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Car Bomb in Southern Thailand Triggers Tighter Security

Thai officers examine the wreckage of a pickup truck after an explosion at Samui Island in Surat Thani province, Thailand, April 10, 2015.
Thai officers examine the wreckage of a pickup truck after an explosion at Samui Island in Surat Thani province, Thailand, April 10, 2015.

A bomb explosion in a shopping mall parking lot in southern Thailand has triggered fears of more violence targeting the country’s highly lucrative tourism industry.

Police and officials are intensifying investigations into possible links to Thailand’s fragile political climate or to Muslim insurgents from nearby southern provinces.

The bomb blast in the basement car park of a department store on the island of Samui came late Friday night and injured seven people, including an Italian girl.

Investigators said the improvised bomb was detonated remotely and destroyed the vehicle, which was reported to be stolen from the southern province of Yala.

The attack on the resort island, 770 kilometers south from Bangkok, follows the explosion of two small devices outside a major shopping mall in the Thai capital in early February that injured two people.

Security officials initially blamed supporters of the former civilian government of Yingluck Shinawatra, overthrown by the military in May of last year.

A security advisor to the government, Panitan Wattanayagorn, said the investigations were also looking into whether the attack was linked to Thailand’s bloody Muslim-led insurgency in the three southern provinces bordering Malaysia.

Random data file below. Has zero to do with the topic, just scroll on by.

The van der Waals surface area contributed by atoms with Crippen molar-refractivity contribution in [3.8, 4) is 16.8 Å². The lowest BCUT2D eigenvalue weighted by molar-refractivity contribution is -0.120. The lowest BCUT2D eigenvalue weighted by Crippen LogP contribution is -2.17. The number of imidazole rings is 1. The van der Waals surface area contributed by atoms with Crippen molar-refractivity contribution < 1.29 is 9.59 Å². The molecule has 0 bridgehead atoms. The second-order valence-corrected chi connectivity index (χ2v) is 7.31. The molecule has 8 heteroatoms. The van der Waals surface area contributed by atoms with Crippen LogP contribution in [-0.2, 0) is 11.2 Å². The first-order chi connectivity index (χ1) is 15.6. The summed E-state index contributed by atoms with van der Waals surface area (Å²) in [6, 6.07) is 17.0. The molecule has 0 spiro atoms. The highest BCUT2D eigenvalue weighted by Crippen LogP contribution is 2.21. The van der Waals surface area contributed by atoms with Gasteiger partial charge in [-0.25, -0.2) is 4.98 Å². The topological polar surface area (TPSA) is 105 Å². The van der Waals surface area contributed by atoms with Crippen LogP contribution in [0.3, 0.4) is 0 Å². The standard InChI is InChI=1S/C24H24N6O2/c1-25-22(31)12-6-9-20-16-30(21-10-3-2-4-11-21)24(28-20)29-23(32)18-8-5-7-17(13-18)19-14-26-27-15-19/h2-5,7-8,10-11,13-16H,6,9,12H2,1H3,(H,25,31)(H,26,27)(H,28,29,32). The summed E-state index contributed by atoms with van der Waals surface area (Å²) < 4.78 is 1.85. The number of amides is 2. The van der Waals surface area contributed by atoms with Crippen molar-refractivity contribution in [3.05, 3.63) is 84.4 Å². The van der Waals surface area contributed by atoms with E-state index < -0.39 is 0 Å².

“This is unlike the usual operations in the southern provinces - they do not often come out from the area. Even though they come out from the area from time to time, the difference in terms of planning and execution are quite pronounced. So, as of now, there is no conclusion yet,“ he said.

Links to insurgency?

Thai police sources have not fully ruled out links to the decade long insurgency. Since violence resumed in 2004, more than 5,000 people have been killed, many by explosions, in key commercial areas.

But those attacks have remained within the largely Muslim-populated provinces of Yala, Naritiwat and Pattani.

Analysts point to reports of growing splits within insurgent ranks in pressing for greater autonomy or independence, with harder line groups seeking to launch attacks outside the largely Muslim provinces.

Panitan says investigators have much to consider.

“The investigations will be increasingly intense in the next few days as the police have been able to gather more evidence related to the car or more cars, and that there are questions over the owners of the cars and the circumstances surrounding the stealing of the car,” he said.

The Samui island community numbers only around 40,000 and its economy is highly dependent on tourism, with around one million visitor arrivals annually. The Thai tourism industry is a major driver of the economy with national earnings of more than $40 billion a year.

Officials said security has been stepped up on Samui island, including checks on visitor arrivals at the airport, vehicles and tighter security at hotels since the attack.